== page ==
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Thesis Defence: An unexpected alliance—A participatory case study of labour-environmentalist collaboration for better transit in the Central Okanagan

March 27 at 2:00 pm - 6:00 pm

Kristin Pulles, supervised by Dr. Jon Corbett, will defend their thesis titled “An unexpected alliance: A participatory case study of labour-environmentalist collaboration for better transit in the Central Okanagan” in partial fulfillment of the requirements for the degree of Master of Arts in Interdisciplinary Studies – Community Engagement, Social Change & Equity theme.

An abstract for Kristin Pulles’ thesis is included below.

Defences are open to all members of the campus community as well as the general public. Registration is not required for in person defences.


This thesis investigates the role of Kelowna’s public transit union (the Amalgamated Transit Union Local 1722 – ATU 1722) and a youth-led environmental group (Fridays for Future Kelowna) in the formation of the Okanagan Transit Alliance (OTA). The OTA is a grassroots movement for better public transit in the Central Okanagan. The central research question is, “how can transit unions engage in climate activism?”. A participatory activist methodology is employed to study the joint campaign for more accessible, publicly managed, and community-driven transit.

The findings are organized into three themes. The first theme is ecosocialism – a political ideology which centers ecological concerns in socialist thought – because the campaign advocates for an ecosocialist goal of ending the private management of Kelowna’s transit. The findings in this area highlight the importance of organizing around people’s basic needs, uncertainty about the role of the government in the campaign, and that engaging in collective struggle is important for developing working-class power. The campaign was co-led by the ATU 1722, and so the second theme, unions, examines their role in the campaign. Under this theme are the findings that the two leading organizations developed a mutually beneficial collaboration, and that the public facing role of bus drivers helped the union build connections with the community. At the same time, contemporary union challenges impacted the ATU 1722’s ability to engage in effective advocacy. Finally, under the third theme of organizing, the research broadly explores organizing tactics to develop the climate justice movement. We found that a welcoming environment and co-creation led to high participation levels, and that relationships were fundamental to the campaign.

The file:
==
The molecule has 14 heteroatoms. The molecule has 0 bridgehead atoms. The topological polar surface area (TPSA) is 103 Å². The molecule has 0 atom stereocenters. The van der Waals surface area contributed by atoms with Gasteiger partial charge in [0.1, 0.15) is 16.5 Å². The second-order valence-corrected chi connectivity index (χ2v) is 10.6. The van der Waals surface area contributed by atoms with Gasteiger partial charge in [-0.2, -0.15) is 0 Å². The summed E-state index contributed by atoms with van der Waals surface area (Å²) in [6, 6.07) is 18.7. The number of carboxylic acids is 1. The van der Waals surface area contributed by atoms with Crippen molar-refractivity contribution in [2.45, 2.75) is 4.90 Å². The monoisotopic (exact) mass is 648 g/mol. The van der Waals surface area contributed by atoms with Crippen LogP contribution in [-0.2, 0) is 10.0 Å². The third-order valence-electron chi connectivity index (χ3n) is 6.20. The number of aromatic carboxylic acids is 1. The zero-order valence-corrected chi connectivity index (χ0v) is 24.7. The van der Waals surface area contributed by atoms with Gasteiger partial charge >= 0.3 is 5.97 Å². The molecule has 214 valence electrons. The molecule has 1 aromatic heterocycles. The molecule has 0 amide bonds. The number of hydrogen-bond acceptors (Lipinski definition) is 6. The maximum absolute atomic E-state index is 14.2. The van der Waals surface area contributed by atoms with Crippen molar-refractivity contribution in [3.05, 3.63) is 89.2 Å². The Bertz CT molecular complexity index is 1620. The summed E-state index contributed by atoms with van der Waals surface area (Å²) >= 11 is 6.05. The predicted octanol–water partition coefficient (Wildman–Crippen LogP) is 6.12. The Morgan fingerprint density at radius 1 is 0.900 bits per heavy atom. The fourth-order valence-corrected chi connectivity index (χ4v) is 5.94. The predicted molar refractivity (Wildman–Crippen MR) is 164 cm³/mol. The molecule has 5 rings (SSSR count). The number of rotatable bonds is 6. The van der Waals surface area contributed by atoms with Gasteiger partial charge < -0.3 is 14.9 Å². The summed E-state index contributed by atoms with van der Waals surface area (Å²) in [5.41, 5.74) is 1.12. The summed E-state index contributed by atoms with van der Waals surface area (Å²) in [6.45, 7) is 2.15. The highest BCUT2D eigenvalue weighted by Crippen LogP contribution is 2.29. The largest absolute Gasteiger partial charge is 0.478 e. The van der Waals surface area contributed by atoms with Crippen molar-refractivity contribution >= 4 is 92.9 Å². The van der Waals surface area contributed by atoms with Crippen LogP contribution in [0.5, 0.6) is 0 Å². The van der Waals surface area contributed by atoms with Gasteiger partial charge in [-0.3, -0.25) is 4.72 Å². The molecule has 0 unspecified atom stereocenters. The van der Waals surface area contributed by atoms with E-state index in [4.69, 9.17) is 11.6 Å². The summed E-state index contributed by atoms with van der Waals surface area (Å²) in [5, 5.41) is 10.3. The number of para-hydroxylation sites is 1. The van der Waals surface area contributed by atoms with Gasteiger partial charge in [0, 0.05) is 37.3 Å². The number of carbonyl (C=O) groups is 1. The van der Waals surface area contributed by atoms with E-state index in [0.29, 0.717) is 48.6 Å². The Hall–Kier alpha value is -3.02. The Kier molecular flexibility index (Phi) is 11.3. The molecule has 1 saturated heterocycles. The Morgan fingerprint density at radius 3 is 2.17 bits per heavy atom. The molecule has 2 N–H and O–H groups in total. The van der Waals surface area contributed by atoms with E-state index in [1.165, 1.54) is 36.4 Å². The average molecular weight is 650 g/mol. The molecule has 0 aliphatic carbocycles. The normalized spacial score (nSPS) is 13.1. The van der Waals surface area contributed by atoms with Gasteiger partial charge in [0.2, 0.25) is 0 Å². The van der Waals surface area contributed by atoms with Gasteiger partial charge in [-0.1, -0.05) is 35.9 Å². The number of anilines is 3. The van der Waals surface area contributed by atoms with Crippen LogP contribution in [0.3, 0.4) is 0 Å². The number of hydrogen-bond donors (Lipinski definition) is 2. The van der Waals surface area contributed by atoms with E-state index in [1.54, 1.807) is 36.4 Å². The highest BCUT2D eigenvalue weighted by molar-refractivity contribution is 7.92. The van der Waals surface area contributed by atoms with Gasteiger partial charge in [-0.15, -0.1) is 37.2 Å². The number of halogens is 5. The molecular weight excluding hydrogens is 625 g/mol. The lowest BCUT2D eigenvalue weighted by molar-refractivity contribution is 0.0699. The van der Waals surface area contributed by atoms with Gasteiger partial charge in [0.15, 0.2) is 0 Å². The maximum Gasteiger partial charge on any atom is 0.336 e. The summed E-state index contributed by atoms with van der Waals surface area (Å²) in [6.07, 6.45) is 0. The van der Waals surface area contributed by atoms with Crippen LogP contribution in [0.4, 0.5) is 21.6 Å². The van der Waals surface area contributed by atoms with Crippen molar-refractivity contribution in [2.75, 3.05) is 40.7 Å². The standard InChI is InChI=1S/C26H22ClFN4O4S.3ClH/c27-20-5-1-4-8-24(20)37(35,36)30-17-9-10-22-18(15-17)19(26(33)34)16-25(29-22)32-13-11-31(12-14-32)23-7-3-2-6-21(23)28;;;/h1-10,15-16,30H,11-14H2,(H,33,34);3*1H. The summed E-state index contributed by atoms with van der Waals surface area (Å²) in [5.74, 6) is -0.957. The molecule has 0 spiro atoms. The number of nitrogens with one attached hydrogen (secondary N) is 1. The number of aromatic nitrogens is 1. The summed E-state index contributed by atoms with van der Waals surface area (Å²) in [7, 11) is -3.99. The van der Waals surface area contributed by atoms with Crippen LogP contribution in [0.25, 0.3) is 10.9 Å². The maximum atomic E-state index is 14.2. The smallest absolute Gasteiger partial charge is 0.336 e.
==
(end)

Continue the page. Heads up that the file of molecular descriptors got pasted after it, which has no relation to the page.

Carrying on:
This thesis highlights the potential of unions to play a pivotal role in climate activism, bridging the gap between labor and environmental concerns. The case of ATU 1722, Fridays for Future Kelowna, and the OTA serves as an inspiring example of how labor organizations can actively contribute to the broader movement for environmental justice and ecosocialist transformation. This study not only informs the ongoing discourse on the intersection of labor and climate activism but also inspires future collaborations for anti-capitalist climate justice.


March 27
2:00 pm - 6:00 pm


Arts Building (ART)
1147 Research Road
Kelowna, BC V1V 1V7 Canada
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Additional Info

Room Number
Registration/RSVP Required
Event Type
Thesis Defence
Arts and Humanities, Environment and Sustainability, Policy and Social Change, Research and Innovation
Alumni, Community, Faculty, Staff, Families, Partners and Industry, Students, Postdoctoral Fellows and Research Associates